A portrait of a merchant captain hangs in the parlor of the Manchester Historical Museum. It depicts a large man of stout frame with bristled dark hair and attentive eyes that stare out from a weather worn face. Richard Trask was among many men of the sea living in Manchester, but one whose prominence among his peers made him a celebrated figure in the town’s history long after his lifetime.
Richard was born a fatherless son in Salem in 1788, a year after the Constitutional Convention established a new country. John Tink, the chief mate of an East Indian trading ship, had succumbed to disease in Havana at the age of twenty-one. He left behind a young grieving widow, Rebecca Trask Tink, to raise their infant son.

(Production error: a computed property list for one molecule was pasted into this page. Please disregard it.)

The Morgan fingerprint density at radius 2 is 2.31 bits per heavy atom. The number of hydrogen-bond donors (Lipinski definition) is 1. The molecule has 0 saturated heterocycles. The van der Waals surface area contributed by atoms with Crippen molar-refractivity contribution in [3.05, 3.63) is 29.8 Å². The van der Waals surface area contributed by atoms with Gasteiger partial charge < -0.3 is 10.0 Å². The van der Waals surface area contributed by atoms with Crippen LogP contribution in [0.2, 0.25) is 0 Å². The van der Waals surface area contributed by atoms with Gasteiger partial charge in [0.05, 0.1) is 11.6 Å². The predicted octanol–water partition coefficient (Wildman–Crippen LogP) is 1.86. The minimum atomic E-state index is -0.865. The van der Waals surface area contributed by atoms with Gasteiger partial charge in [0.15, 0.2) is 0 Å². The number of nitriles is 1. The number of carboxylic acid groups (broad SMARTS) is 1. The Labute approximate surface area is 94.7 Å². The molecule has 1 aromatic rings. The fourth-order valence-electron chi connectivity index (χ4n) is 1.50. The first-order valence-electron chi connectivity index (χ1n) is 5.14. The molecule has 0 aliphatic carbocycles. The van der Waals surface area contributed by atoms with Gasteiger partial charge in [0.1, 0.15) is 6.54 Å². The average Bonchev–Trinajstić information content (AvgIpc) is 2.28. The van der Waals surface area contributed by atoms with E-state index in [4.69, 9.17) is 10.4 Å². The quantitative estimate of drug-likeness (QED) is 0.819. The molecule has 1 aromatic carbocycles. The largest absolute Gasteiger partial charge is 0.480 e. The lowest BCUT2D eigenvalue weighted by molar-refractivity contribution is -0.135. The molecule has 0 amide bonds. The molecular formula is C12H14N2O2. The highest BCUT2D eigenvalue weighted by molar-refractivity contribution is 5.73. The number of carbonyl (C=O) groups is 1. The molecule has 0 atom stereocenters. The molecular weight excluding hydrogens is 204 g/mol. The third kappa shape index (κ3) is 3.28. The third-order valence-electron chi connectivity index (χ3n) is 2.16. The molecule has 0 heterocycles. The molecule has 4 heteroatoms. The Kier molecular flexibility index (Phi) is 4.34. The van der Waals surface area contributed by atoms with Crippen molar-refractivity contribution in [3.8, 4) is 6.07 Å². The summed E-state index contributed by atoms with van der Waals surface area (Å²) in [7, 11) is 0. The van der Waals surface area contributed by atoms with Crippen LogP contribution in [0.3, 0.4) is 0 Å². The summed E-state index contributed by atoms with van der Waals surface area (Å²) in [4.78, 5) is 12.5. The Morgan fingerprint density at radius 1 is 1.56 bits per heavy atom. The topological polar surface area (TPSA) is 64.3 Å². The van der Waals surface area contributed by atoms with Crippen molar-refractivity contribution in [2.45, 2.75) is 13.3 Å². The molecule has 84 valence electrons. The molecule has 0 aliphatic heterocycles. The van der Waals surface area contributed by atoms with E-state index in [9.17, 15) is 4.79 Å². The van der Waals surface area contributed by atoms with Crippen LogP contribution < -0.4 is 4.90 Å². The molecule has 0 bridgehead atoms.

Soon afterwards, Rebecca suffered a nervous breakdown and was forced into confinement by her family. A young Richard lived in a Salem almshouse before he was sent to be raised by a foster family in Manchester. The Lee family would instill in the young boy a trade and passion that would define his life. Mrs. Lee became a second mother to Richard, who held her in high affection for the rest of his life.
Mr. Lee, a fisherman, would be responsible for inducting young Richard into the seafaring profession. In 1800, Lee brought twelve year-old Richard along with him to join a fishing fleet operating on the Grand Banks, marking the beginning of Richard’s lifelong career at sea.
Like many young men of the time, Richard received little formal education and was largely self-taught in his chosen trade. He spent his spare time in solitude, reading through books on navigation. In order to improve his literacy, Richard kept a pro-forma book and used the lid of his sea-chest to practice his writing.